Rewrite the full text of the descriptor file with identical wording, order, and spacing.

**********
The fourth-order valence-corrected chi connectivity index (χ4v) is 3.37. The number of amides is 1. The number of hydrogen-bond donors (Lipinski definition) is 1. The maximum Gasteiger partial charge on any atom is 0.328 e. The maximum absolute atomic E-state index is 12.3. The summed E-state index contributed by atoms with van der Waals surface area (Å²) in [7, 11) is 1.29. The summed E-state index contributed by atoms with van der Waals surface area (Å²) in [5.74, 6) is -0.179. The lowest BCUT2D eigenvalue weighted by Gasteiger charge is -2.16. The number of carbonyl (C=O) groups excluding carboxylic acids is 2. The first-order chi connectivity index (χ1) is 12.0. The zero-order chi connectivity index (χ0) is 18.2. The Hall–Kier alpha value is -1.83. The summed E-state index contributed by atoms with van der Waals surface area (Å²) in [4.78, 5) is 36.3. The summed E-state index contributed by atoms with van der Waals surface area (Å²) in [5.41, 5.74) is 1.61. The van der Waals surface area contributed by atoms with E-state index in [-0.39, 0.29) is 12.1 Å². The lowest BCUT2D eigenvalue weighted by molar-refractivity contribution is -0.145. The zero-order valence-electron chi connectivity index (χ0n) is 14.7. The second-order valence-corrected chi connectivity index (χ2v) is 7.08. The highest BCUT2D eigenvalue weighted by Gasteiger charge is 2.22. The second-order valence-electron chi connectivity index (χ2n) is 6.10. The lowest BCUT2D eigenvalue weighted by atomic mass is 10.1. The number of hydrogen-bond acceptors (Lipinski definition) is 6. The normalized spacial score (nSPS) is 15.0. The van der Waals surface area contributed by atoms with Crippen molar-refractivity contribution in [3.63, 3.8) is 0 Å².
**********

The fourth-order valence-corrected chi connectivity index (χ4v) is 3.37. The number of amides is 1. The number of hydrogen-bond donors (Lipinski definition) is 1. The maximum Gasteiger partial charge on any atom is 0.328 e. The maximum absolute atomic E-state index is 12.3. The summed E-state index contributed by atoms with van der Waals surface area (Å²) in [7, 11) is 1.29. The summed E-state index contributed by atoms with van der Waals surface area (Å²) in [5.74, 6) is -0.179. The lowest BCUT2D eigenvalue weighted by Gasteiger charge is -2.16. The number of carbonyl (C=O) groups excluding carboxylic acids is 2. The first-order chi connectivity index (χ1) is 12.0. The zero-order chi connectivity index (χ0) is 18.2. The Hall–Kier alpha value is -1.83. The summed E-state index contributed by atoms with van der Waals surface area (Å²) in [4.78, 5) is 36.3. The summed E-state index contributed by atoms with van der Waals surface area (Å²) in [5.41, 5.74) is 1.61. The van der Waals surface area contributed by atoms with E-state index in [-0.39, 0.29) is 12.1 Å². The lowest BCUT2D eigenvalue weighted by molar-refractivity contribution is -0.145. The zero-order valence-electron chi connectivity index (χ0n) is 14.7. The second-order valence-corrected chi connectivity index (χ2v) is 7.08. The highest BCUT2D eigenvalue weighted by Gasteiger charge is 2.22. The second-order valence-electron chi connectivity index (χ2n) is 6.10. The lowest BCUT2D eigenvalue weighted by atomic mass is 10.1. The number of hydrogen-bond acceptors (Lipinski definition) is 6. The normalized spacial score (nSPS) is 15.0. The van der Waals surface area contributed by atoms with Crippen molar-refractivity contribution in [3.63, 3.8) is 0 Å².